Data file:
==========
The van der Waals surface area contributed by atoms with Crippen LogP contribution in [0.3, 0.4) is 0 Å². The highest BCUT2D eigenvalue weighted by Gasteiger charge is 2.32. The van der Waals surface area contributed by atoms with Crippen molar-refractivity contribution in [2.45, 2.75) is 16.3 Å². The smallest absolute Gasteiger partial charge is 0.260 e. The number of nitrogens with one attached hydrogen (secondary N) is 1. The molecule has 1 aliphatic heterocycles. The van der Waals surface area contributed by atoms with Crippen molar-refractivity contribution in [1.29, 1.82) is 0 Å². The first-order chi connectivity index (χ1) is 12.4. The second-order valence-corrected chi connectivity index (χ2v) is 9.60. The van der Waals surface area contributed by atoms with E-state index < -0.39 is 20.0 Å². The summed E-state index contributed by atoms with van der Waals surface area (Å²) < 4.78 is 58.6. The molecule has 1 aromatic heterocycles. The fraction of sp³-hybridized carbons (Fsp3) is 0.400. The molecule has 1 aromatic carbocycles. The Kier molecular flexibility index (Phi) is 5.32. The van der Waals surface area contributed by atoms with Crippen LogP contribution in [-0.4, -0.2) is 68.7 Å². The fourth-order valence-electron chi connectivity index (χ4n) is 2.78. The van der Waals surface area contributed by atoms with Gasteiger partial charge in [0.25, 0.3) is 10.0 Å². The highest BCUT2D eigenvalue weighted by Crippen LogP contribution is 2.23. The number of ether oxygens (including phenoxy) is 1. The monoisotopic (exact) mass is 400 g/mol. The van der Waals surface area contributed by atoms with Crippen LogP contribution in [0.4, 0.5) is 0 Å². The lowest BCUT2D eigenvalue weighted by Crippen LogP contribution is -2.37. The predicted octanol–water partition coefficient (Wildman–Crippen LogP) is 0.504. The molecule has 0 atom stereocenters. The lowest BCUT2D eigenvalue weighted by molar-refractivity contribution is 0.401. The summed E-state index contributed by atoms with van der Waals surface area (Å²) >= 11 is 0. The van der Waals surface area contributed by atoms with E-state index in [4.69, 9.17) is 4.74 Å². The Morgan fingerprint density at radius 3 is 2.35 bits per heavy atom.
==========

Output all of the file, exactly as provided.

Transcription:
The van der Waals surface area contributed by atoms with Crippen LogP contribution in [0.3, 0.4) is 0 Å². The highest BCUT2D eigenvalue weighted by Gasteiger charge is 2.32. The van der Waals surface area contributed by atoms with Crippen molar-refractivity contribution in [2.45, 2.75) is 16.3 Å². The smallest absolute Gasteiger partial charge is 0.260 e. The number of nitrogens with one attached hydrogen (secondary N) is 1. The molecule has 1 aliphatic heterocycles. The van der Waals surface area contributed by atoms with Crippen molar-refractivity contribution in [1.29, 1.82) is 0 Å². The first-order chi connectivity index (χ1) is 12.4. The second-order valence-corrected chi connectivity index (χ2v) is 9.60. The van der Waals surface area contributed by atoms with E-state index < -0.39 is 20.0 Å². The summed E-state index contributed by atoms with van der Waals surface area (Å²) < 4.78 is 58.6. The molecule has 1 aromatic heterocycles. The fraction of sp³-hybridized carbons (Fsp3) is 0.400. The molecule has 1 aromatic carbocycles. The Kier molecular flexibility index (Phi) is 5.32. The van der Waals surface area contributed by atoms with Crippen LogP contribution in [-0.4, -0.2) is 68.7 Å². The fourth-order valence-electron chi connectivity index (χ4n) is 2.78. The van der Waals surface area contributed by atoms with Gasteiger partial charge in [0.25, 0.3) is 10.0 Å². The highest BCUT2D eigenvalue weighted by Crippen LogP contribution is 2.23. The number of ether oxygens (including phenoxy) is 1. The monoisotopic (exact) mass is 400 g/mol. The van der Waals surface area contributed by atoms with Crippen LogP contribution in [0.4, 0.5) is 0 Å². The lowest BCUT2D eigenvalue weighted by Crippen LogP contribution is -2.37. The predicted octanol–water partition coefficient (Wildman–Crippen LogP) is 0.504. The molecule has 0 atom stereocenters. The lowest BCUT2D eigenvalue weighted by molar-refractivity contribution is 0.401. The summed E-state index contributed by atoms with van der Waals surface area (Å²) >= 11 is 0. The van der Waals surface area contributed by atoms with E-state index in [4.69, 9.17) is 4.74 Å². The Morgan fingerprint density at radius 3 is 2.35 bits per heavy atom.